2 Nature’s Water Cycle The fuel for hydropower— water—is supplied by nature’s own hydrologic cycle. Rain and melting snowpack fill rivers. Riv- ers flow to oceans, and the heat of the sun causes evaporation. Water vapor rises into the atmo- sphere where it forms clouds. When this water vapor condens- es, rain and snow fall again, and the process repeats itself. As water flows, it becomes a source of kinetic energy, the energy of motion. The old water- wheel transformed the kinet- ic energy of flowing water into mechanical (useful) energy. Snow and rain fuel the hydrologic cycle by Today, flowing water turns flowing downstream to dams where the water turbines. These rotating devic- power is harnessed for our use. es convert falling water into mechanical energy and are connected to power generators, which change mechanical energy into electrical energy.
Water Into Energy: Hydropower Plants Two types of hydropower plants exist. The first is a run-of-the- river plant that uses little or no stored water to provide flow through the turbines. Seasonal changes in stream or river flow and weather conditions affect the plant’s output. The second type, a storage plant or reservoir (dam), offers a more constant supply of electricity. A dam on the river stores the water flowing down from the mountains, creating a reservoir. This man- made lake acts much like a battery, holding the power of water in reserve. Dams do more than just supply water for hydroelectric power, however. Dams regulate rivers for navigation, provide flood control
3 and store water for irrigation, recre- ation, industry and household uses. To generate power, this water is re- leased through a turbine in the power- Storage project plant that spins a generator and cre- ates electricity.
Run-of-the-river The energy-producing potential of a project hydropower plant depends on the dif- ference in elevation between the res- ervoir (forebay) and the water below the dam (tailwater) and the volume of water available for release. The greater Run-of-the-river plants rely on seasonal the volume of water stored in the res- water flow instead of stored water to supply electricity. ervoir and the greater the difference in elevation, the more potential for ener- gy production. In power generation, water must fall from a higher elevation to a lower one to release its stored energy. The difference between these elevations is called head. Dams are divided into three categories: yy high-head (800 or more feet), yy medium-head (100 to 800 feet) yy low-head (100 feet or less). Some plants may operate as a medium-head plant part of the year and as a low-head plant other parts of the year, depending on the amount of rainfall and snow melt.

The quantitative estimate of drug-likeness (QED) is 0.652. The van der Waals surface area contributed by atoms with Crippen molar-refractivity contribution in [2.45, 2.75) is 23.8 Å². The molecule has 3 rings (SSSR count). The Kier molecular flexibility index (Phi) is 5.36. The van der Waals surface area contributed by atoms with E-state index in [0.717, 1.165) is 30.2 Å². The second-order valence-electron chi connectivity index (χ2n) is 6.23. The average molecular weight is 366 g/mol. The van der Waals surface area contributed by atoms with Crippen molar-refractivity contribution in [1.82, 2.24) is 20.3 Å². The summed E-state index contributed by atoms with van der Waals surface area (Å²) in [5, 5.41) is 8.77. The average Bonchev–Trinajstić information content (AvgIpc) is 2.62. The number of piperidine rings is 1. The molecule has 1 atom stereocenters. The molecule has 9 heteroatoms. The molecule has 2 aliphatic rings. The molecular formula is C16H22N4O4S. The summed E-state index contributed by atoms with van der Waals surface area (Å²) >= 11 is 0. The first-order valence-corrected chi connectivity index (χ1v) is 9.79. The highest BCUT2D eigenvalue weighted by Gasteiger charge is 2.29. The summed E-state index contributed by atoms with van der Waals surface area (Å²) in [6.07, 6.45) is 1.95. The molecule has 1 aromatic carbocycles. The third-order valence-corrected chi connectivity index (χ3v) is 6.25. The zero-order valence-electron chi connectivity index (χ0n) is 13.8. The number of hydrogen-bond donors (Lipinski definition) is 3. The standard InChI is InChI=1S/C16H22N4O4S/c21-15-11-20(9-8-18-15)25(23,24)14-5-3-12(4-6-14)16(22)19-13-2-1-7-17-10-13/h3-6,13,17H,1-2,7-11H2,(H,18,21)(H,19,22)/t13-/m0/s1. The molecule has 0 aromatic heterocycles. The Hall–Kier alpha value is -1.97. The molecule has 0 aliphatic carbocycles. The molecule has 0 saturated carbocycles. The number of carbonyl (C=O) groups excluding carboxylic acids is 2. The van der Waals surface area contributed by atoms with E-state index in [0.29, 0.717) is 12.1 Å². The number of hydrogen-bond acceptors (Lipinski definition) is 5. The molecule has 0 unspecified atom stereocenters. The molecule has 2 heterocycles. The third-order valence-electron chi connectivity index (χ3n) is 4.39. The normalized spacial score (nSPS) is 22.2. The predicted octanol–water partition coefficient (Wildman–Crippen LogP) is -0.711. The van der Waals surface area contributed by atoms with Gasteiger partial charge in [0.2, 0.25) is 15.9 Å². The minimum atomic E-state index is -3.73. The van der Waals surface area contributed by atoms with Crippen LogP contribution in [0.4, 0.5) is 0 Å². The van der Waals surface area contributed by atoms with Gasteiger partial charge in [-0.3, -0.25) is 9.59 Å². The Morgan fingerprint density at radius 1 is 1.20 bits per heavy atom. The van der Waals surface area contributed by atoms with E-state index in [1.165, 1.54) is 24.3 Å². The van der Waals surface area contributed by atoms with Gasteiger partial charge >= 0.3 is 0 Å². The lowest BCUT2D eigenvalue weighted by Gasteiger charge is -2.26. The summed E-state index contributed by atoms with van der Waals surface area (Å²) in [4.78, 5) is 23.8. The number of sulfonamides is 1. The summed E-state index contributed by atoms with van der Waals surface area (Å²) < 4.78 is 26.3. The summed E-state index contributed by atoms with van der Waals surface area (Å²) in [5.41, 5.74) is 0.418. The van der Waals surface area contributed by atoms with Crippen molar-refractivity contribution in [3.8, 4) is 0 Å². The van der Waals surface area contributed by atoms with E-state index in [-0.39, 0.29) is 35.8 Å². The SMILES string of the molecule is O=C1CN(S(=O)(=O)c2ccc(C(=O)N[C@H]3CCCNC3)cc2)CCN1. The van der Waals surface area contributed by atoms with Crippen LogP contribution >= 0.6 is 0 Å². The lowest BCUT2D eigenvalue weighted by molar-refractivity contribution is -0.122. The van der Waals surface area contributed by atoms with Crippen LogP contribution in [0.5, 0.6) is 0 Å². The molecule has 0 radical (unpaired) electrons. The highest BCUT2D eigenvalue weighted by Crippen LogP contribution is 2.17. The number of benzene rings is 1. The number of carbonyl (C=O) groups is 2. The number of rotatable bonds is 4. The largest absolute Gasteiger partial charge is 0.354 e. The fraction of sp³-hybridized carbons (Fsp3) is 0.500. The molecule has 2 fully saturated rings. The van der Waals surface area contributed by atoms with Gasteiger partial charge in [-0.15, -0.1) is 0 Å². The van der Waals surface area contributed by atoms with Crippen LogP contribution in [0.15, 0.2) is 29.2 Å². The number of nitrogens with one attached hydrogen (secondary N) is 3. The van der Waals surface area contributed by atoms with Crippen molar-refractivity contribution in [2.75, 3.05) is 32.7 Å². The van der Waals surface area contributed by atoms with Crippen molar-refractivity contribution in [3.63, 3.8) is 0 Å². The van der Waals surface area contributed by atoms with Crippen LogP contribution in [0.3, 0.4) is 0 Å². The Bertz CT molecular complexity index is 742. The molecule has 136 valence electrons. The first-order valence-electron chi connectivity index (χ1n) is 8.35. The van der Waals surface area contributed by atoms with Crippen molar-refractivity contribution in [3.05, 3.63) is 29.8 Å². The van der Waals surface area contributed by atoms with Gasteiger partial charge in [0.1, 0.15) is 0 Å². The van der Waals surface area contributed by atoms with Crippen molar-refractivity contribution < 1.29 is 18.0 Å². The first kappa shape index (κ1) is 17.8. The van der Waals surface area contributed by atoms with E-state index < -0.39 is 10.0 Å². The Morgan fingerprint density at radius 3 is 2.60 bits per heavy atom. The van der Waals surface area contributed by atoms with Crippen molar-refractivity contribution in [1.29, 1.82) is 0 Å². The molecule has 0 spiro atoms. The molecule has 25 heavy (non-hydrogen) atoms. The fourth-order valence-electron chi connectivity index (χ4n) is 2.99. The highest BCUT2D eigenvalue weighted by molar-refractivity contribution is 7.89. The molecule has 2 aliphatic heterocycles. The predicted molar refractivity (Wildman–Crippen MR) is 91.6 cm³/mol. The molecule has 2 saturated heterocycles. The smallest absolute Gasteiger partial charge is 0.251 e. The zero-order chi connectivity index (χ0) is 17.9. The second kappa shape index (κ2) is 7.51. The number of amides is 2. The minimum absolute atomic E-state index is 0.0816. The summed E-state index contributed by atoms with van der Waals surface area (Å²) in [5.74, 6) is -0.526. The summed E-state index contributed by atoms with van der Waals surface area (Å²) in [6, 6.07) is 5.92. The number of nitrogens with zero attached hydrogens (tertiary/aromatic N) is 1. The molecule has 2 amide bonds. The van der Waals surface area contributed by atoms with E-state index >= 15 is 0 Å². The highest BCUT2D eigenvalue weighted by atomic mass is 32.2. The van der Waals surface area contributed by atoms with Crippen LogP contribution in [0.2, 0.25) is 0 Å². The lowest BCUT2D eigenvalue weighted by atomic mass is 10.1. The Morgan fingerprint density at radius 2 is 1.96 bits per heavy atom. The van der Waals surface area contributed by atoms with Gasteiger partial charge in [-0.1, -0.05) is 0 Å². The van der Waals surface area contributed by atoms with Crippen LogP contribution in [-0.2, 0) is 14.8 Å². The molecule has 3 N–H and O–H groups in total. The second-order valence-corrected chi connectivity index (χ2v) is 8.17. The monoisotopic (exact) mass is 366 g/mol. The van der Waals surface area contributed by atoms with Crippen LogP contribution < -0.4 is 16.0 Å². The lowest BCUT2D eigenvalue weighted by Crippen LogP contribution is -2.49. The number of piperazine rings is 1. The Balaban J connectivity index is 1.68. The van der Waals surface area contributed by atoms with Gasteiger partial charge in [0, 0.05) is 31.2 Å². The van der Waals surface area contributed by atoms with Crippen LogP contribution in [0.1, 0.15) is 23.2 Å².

Turbines convert falling water into mechanical energy. Generators then change it to electrical energy. Turbines and Generators As energy is needed for power generation, water stored behind the dam flows through a penstock, or tunnel, to a turbine-driven generator below the dam. A turbine converts falling water into mechanical energy. The force of water on the turbine blades spins the turbines, which, in turn, drive a rotor, the moving part of a generator. The rotor contains coils of wire wound on an iron frame to create a strong magnetic field. As the rotor’s magnetic field sweeps past the generator’s stationary coil, it converts mechanical energy Flowing water turns the turbine, driving the into electrical energy. generator and converting mechanical energy After the water passes over into electrical energy. the turbine blades, it exits through an exhaust structure under the turbine called the draft tube. The water then flows back into the riverbed in an area called the tailrace or afterbay and on down the river.